Request focuses only on the conduct of DFO.
Salmon companies have applied to the Federal Court of Canada in Vancouver for a judicial review of a decision made by Fisheries Minster Bernadette Jordan to phase out fish farms on B.C.’s Discovery Islands, reports the national broadcaster CBC.
In December, Fisheries and Oceans Canada announced that it is phasing out existing salmon farming facilities in the Discovery Islands, with the upcoming 18-month period being the last time this area is licenced.
Both Mowi Canada West and Cermaq Canada said that they will have to make cuts to the workforce in light of the loss, a third of production, of 19 farms in the Discovery Islands. Employees have been speaking as part of a “Coastal Jobs Gone” campaign via social media about the loss of jobs.
“The decisions and related timelines and lack of precision are unreasonable, and threaten the viability of the Mowi’s entire operations in British Columbia,” Mowi Canada said in a statement.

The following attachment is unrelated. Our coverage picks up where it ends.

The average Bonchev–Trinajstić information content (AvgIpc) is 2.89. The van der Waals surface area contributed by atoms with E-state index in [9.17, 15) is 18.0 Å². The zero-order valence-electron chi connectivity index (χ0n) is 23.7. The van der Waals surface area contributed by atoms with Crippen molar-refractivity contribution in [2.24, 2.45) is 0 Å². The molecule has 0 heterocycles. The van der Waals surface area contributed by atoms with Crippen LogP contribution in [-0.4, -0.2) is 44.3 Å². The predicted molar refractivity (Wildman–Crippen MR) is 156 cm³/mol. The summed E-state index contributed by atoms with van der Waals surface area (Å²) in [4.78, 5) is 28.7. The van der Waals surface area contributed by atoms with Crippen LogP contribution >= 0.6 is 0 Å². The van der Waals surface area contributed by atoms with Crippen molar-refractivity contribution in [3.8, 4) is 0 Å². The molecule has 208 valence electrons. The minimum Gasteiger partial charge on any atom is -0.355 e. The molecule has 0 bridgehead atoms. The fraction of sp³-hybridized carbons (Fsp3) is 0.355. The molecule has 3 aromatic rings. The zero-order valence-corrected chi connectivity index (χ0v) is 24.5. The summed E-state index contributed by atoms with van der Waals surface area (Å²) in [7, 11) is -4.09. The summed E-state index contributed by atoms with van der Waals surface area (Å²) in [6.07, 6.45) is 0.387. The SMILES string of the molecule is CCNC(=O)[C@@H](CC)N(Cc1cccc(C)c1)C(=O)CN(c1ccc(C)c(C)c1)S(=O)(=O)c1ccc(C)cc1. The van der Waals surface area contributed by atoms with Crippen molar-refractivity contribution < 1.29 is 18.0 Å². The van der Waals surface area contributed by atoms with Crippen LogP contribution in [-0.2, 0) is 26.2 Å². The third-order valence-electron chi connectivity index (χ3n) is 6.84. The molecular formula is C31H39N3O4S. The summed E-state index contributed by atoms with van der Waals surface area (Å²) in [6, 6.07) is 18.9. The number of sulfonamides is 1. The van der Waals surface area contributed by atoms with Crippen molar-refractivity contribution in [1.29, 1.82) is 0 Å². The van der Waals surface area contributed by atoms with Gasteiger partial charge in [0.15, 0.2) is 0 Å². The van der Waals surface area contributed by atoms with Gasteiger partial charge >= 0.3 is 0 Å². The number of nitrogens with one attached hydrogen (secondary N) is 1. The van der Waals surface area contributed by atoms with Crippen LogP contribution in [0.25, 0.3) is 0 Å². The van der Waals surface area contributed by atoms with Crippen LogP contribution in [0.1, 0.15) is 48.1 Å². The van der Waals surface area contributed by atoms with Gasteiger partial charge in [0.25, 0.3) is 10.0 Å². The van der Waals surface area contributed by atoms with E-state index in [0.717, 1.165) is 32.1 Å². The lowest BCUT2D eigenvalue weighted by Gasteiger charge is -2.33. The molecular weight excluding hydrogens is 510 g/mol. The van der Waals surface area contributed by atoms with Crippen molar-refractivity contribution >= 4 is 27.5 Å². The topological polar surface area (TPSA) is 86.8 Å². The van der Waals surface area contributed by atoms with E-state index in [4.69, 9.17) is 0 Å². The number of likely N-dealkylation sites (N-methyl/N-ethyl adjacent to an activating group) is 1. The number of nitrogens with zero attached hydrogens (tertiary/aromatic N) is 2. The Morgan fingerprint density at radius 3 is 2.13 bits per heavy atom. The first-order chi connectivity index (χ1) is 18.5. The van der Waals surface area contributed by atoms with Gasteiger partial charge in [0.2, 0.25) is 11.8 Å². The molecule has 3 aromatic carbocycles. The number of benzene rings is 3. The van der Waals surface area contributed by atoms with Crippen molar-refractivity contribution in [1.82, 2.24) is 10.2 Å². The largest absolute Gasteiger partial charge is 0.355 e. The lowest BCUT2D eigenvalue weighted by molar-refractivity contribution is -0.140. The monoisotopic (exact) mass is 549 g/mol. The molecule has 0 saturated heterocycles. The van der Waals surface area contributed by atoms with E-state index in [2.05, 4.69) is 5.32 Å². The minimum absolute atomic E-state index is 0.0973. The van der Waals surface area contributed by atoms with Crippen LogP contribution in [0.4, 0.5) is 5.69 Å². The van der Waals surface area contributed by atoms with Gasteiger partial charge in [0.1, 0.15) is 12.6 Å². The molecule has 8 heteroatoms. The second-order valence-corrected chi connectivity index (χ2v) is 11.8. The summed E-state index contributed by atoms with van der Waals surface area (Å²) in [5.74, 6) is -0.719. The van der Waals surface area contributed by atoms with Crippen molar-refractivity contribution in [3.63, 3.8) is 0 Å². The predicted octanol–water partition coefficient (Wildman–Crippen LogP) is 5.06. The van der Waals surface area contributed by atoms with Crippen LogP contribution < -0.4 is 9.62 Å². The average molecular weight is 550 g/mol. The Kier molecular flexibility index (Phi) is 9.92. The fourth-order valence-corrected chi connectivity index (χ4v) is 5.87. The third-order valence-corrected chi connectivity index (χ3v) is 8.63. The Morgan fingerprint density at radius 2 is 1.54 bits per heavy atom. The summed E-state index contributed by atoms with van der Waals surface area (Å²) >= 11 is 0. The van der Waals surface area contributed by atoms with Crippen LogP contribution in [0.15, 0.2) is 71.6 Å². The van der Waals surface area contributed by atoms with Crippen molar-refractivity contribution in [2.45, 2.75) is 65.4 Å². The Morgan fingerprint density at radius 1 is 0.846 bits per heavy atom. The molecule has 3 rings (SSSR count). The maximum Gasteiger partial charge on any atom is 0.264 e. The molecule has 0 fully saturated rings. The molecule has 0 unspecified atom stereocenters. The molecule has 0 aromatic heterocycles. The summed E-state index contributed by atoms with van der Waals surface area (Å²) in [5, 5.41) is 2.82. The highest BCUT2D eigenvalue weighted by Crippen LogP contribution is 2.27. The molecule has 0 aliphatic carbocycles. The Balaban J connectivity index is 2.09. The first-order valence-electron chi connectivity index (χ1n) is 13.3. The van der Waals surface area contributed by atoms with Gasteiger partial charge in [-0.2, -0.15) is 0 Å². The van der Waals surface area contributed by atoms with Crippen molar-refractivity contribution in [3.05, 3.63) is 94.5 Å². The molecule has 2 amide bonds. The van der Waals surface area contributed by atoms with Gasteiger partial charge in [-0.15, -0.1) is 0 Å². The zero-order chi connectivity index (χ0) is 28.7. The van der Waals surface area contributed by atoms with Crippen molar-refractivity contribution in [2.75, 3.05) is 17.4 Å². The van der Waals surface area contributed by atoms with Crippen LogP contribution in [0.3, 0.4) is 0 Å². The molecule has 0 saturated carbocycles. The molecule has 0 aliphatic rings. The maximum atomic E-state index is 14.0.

At the time, the DFO said that it made the decision after consulting with the Homalco, Klahoose, K’ómoks, Kwaikah, Tla’amin, We Wai Kai (Cape Mudge) and Wei Wai Kum (Campbell River) First Nations. The Department also held discussions with aquaculture industry representatives.
Cermaq Canada told the publication that the request focuses only on the conduct of DFO and the Minister of Fisheries and Oceans and the Canadian Coast Guard. It added that it “respects the opinions and the rights of the First Nations in the Discovery Islands region.”
President of the national umbrella organisation Canadian Federation of Agriculture (CFA) Mary Robinson, penned a letter to Prime Minister Justin Trudeau in support of the industry in limbo due to the Discovery Islands decision. It is the country’s largest national general farmers’ organisation.
In it, she pointed to the Cohen report, saying that: “The nine peer-reviewed studies recently finalised by the Department of Fisheries & Oceans (DFO) at the request of the Cohen Commission [investigating declines in wild salmon] concluded that salmon farms in the Discovery Islands have less than a minimal potential impact on wild salmon. The Cohen Commission’s high test was thus met and surpassed by the salmon farms”.
“Once these valuable jobs and infrastructure are removed, they are very difficult to bring back. Markets served by good Canadian product will quickly be filled by other global production at a great loss for global-leading Canadian sustainable production,” she added.